Home secretary Amber Rudd has admitted that she not only doesn't understand encryption, but argued that she doesn't need to, and reiterated her call for technology companies to weaken computer security for the benefit of law enforcement agencies.
Rudd has seemingly carried on in the role of home secretary where her predecessor, Theresa May, now Prime Minister, left off - taking a hard line on technology and internet companies for the supposed aid they provide to terrorists and other ne'er do wells, particularly child abusers
Appearing at a Spectator magazine fringe meeting at the Conservative Party conference yesterday, Rudd was asked whether she knew what she was talking about on the issue of encryption - and admitted flat out that she doesn't.
However, she claimed that didn't matter, and then accused technology experts of "patronising" and "sneering" at politicians who try to regulate their industry.
According to the BBC, she argued that the technology industry must do more to help the authorities access encrypted messages on services, particularly WhatsApp, that she argued were "helping criminals".
She said: "It's so easy to be patronised in this business. We will do our best to understand it.
"We will take advice from other people but I do feel that there is a sea of criticism for any of us who try and legislate in new areas, who will automatically be sneered at and laughed at for not getting it right.
"I don't need to understand how encryption works to understand how it's helping - end-to-end encryption - the criminals. I will engage with the security services to find the best way to combat that."
Michael Beckerman, CEO of the Internet Association appearing on the same panel, pointed out that internet security is based on mathematics, and that security can't be weakened for the benefit of one actor - governments - without weakening it, full stop.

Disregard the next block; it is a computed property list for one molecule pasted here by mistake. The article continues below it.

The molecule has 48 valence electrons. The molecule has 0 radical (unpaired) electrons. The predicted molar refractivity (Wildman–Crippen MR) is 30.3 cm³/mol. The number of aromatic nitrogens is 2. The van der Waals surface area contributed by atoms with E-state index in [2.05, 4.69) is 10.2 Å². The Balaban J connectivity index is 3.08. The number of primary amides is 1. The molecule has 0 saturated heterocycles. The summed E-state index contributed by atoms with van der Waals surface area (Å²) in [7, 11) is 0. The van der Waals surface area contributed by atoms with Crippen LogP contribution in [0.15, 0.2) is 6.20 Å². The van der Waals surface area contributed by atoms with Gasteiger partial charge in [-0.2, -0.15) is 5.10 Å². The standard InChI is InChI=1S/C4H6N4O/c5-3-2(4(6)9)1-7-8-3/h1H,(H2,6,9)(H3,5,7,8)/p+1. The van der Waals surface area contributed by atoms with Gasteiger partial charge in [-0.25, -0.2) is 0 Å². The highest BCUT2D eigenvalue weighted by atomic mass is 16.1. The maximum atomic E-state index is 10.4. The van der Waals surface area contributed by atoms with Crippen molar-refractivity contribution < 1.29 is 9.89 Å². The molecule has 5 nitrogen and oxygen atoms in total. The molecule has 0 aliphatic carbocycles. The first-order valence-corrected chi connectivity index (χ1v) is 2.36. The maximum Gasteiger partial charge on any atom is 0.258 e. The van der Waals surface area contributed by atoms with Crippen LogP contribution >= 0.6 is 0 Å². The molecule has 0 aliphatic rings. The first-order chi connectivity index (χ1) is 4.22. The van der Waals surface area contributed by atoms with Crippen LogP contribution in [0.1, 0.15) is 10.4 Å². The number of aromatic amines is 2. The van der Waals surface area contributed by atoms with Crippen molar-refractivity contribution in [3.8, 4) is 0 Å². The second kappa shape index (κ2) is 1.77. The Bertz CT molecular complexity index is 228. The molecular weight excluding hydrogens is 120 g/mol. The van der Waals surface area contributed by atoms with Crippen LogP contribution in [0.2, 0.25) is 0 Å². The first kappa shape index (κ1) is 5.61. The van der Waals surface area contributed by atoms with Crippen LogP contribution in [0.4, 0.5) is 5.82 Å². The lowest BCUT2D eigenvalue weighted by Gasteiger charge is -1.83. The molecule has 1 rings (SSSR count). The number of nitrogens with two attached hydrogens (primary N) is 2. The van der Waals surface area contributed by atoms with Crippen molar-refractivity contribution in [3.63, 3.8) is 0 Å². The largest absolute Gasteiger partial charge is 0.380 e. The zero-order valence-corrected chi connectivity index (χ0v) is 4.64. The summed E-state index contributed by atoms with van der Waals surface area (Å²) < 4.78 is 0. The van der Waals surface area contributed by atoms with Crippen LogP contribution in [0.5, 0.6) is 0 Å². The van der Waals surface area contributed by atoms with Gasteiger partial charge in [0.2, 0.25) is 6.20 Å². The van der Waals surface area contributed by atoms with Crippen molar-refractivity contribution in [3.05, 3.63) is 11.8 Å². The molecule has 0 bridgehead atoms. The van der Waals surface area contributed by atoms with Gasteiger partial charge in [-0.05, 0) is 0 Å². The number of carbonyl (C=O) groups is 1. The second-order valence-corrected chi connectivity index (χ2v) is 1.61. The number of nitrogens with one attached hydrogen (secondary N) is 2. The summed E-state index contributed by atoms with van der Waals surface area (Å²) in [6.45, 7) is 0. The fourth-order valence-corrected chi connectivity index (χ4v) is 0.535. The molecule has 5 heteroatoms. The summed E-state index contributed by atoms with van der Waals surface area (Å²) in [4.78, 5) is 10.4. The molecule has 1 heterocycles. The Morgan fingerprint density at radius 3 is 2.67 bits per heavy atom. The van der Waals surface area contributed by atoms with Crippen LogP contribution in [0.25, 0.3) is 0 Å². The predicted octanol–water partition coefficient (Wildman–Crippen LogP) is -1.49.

"I understand the principle of end-to-end encryption - it can't be unwrapped. That's what has been developed," she said.
"What I am saying is the companies who are developing that should work with us. We don't get that help - although we sometimes get it in a fulsome way after an event has taken place."
And, this morning, Rudd doubled-down on her argument in her speech to conference.
After revealing a joint Anglo-Canadian project called Project Arachnid that can, she suggested, crawl the internet identifying images of child sexual abuse, helping to get them taken down, she continued her assertion that technology companies should do more to help governments tap internet communications services.
"End-to-end encryption services, like Whatsapp, are being used by paedophiles. I do not accept it is right that companies should allow them and other criminals to operate beyond the reach of law enforcement. There are other platforms and emerging trends that are equally worrying.
"We must require the industry to move faster and more aggressively. They have the resources and there must be greater urgency. If not, the next generation of our children will have been needlessly failed."
Amber Rudd, meanwhile, not only has Conservative Party leadership pretensions, but is rumoured to already be banking donations and to have hired polling firm CTF Partners to help her launch a bid.
However, her stock is so low that she would probably be trounced against any likely rival in a Party vote, if Conservative MPs were somehow persuaded to select her as one of the two candidates to be put to the Party membership for the final vote.
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